1969 VW camper van specs

Updated March 21, 2017

After the British took over the Volkswagen facility in Wolfsburg, Germany, following World War II, they realised the potential of VW Beetle-based motorised trolleys to be redesigned as vehicles and vans, according to a article. The 1969 VW camper van, also known as the Westfalia, kept many of the changes that were made to the van's design in late 1967, which included bay windows and air-cooled engines. Several VW van models had been manufactured over the years, including transporter vans, trucks and camper tops.

General Information

The 1969 VW camper van was considered a "bay-window model," which originated in the 1967 VW bus and continued until 1979. The 1969 camper van featured a four-gear manual transmission with an average maximum cruising speed of up to 65mph. The van was powered by a four-cylinder, four-stroke, 1.6-litre engine that was air-cooled. The engine produced 57 horsepower at 4,400rpm and 81.7ft.-lb. of torque at 3,000rpm. According to the owner's manual, the vehicle's fuel consumption was 22.6mpg and the fuel tank held up to 15.9 gallons. The camper van could also carry a payload of 1043kg.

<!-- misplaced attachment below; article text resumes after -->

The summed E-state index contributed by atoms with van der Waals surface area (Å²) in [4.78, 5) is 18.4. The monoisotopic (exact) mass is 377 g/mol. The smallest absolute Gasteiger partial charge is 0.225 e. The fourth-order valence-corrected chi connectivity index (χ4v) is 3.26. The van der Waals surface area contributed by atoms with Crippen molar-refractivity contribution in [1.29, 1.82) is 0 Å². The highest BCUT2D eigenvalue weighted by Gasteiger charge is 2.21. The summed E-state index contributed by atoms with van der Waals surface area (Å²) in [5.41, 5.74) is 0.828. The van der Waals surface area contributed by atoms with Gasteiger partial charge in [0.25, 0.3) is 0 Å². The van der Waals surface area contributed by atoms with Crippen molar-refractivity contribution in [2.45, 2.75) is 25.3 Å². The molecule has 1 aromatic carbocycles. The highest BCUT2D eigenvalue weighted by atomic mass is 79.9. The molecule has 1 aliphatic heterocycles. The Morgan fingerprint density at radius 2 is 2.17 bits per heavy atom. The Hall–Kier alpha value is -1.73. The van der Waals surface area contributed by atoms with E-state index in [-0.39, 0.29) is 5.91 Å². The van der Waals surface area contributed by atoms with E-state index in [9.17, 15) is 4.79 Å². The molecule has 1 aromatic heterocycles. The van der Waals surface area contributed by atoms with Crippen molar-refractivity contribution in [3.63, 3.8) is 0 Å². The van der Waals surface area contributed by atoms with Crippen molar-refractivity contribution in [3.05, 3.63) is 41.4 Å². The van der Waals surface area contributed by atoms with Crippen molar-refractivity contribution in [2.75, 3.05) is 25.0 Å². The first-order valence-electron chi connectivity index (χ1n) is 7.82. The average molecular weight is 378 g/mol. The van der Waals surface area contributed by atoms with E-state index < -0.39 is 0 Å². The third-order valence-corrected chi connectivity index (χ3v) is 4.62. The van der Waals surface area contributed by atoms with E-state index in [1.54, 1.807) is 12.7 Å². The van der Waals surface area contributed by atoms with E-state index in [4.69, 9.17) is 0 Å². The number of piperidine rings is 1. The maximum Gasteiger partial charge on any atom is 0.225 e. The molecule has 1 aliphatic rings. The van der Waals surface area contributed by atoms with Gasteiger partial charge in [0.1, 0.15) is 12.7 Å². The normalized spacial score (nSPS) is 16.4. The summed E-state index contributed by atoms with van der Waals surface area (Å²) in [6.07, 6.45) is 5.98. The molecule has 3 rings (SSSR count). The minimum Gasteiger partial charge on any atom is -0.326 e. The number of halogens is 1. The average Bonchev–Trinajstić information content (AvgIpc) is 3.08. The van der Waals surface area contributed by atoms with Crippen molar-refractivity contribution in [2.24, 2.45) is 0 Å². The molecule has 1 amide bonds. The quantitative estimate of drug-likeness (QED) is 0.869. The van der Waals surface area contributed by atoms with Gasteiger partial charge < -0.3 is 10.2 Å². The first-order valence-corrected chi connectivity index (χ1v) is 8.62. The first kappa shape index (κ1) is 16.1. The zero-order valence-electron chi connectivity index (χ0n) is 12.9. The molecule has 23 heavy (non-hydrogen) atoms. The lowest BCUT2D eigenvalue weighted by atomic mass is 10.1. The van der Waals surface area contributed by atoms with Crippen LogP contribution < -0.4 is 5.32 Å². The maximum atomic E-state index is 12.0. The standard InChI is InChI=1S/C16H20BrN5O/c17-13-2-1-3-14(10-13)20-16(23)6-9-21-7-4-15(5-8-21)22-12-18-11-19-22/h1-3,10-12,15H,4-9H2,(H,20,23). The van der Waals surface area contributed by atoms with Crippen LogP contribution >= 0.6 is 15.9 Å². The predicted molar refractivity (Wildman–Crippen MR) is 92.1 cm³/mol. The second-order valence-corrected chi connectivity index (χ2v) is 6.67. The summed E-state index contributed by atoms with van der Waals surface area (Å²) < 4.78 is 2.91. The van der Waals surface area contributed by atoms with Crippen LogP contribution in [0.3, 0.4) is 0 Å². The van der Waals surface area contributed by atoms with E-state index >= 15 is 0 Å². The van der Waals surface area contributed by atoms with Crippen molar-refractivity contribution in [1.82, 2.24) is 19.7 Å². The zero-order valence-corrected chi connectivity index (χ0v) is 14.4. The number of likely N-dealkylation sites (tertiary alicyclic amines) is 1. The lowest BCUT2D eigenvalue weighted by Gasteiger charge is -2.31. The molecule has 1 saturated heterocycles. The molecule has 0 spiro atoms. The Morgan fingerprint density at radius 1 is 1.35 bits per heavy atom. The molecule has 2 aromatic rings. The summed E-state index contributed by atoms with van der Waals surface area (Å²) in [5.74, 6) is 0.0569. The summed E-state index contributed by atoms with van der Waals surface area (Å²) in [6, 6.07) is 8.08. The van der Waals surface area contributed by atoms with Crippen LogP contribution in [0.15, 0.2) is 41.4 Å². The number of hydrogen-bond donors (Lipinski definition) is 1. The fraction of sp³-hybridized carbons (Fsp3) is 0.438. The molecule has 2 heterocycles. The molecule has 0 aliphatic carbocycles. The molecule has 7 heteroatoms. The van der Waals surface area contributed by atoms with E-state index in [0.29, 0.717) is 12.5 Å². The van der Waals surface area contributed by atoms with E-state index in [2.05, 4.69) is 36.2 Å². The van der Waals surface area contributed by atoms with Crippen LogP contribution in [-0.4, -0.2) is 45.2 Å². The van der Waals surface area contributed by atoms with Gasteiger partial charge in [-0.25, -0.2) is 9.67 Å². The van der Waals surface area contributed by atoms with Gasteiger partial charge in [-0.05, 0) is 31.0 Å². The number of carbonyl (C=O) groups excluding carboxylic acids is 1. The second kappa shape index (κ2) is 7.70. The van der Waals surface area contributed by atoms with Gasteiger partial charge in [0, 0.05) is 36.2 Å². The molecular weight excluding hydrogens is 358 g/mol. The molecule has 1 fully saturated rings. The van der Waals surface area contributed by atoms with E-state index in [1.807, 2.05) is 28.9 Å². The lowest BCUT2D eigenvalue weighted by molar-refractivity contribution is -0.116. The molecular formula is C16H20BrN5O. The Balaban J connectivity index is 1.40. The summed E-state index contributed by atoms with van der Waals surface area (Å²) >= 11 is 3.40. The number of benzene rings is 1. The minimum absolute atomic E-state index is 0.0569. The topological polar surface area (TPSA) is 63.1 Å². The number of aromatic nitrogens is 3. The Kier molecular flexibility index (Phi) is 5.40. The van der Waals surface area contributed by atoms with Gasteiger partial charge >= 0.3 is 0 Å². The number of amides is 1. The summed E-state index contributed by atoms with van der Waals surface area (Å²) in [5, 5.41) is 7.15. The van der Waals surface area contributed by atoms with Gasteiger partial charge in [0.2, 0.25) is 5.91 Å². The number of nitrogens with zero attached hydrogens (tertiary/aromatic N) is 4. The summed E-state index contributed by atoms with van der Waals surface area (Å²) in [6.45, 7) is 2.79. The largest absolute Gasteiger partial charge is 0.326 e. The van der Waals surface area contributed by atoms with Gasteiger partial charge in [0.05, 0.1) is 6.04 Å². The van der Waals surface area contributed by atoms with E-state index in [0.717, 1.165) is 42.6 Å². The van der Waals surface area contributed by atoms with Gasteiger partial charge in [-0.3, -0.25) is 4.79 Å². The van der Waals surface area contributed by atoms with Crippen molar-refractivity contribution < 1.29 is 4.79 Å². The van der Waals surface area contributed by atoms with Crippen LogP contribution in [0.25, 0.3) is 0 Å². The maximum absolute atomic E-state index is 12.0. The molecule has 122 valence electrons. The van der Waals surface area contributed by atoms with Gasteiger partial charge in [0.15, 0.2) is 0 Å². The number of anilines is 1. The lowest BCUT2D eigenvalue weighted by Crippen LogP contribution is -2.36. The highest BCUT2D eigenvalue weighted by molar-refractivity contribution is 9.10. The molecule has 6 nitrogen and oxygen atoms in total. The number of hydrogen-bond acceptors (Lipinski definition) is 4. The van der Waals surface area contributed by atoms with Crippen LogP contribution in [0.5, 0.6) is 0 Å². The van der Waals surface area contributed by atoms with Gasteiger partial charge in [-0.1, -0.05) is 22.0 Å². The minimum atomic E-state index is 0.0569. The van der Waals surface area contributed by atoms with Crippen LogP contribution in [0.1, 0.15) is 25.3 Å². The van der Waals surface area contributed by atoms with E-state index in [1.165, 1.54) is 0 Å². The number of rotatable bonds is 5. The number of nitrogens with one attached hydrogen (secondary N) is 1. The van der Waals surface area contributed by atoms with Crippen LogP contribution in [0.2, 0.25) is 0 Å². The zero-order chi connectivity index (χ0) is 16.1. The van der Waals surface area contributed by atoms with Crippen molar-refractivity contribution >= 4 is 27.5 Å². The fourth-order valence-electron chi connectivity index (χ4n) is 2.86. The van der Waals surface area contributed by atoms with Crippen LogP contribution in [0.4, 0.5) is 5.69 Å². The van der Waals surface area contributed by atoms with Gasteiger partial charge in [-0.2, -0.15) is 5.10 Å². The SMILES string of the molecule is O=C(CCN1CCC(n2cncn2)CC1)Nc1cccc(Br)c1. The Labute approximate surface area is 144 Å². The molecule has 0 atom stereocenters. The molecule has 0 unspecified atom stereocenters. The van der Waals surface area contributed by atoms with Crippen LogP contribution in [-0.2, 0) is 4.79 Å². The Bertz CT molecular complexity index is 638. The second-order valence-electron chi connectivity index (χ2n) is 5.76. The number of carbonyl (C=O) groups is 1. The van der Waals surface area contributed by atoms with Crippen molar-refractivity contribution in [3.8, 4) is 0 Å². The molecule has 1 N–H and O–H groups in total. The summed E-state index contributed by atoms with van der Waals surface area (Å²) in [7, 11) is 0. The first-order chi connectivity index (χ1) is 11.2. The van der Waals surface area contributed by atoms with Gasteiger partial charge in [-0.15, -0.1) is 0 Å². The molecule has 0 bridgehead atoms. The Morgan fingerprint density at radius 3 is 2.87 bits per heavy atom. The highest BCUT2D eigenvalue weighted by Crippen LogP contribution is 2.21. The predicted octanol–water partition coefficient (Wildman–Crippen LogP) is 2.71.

Removable Seats

All passenger seats in the 1969 VW camper van could be removed in order to transport bulky items and loads. Clips secured to the floor of the vehicle held each seat in place, however, the mounting bolts can be unscrewed; there are four bolts that held each seat.

Options and Improvements

There were multiple models available for the 1969 VW bus, including both single- and double-cab pickups, tarpaulin vans and the Westfalia. Improvements included the windup windows and increased reliability. Improvements and upgrades in the interior of the camper included an icebox, a sink with a manual hand pump, a sofa bed, a rear-facing passenger seat and multiple cabinets for storage. Other amenities include a children's hammock, roof rack and mosquito netting with an adjustable rear window.

Air-Cooled Engine

The 1969 VW camper van's engine was placed in the rear of the vehicle and was air-cooled, which represented an improvement over vans previous to the bay-window models. Air-cooled engines utilised vents that allowed fresh air to enter the engine compartment, where a fan would circulate the air. This was different than modern vehicles that use radiator and liquid coolant to cool their engines.

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About the Author

David McGuffin is a writer from Asheville, N.C. and began writing professionally in 2009. He has Bachelor of Arts degrees from the University of North Carolina, Asheville and Montreat College in history and music, and a Bachelor of Science in outdoor education. McGuffin is recognized as an Undergraduate Research Scholar for publishing original research on postmodern music theory and analysis.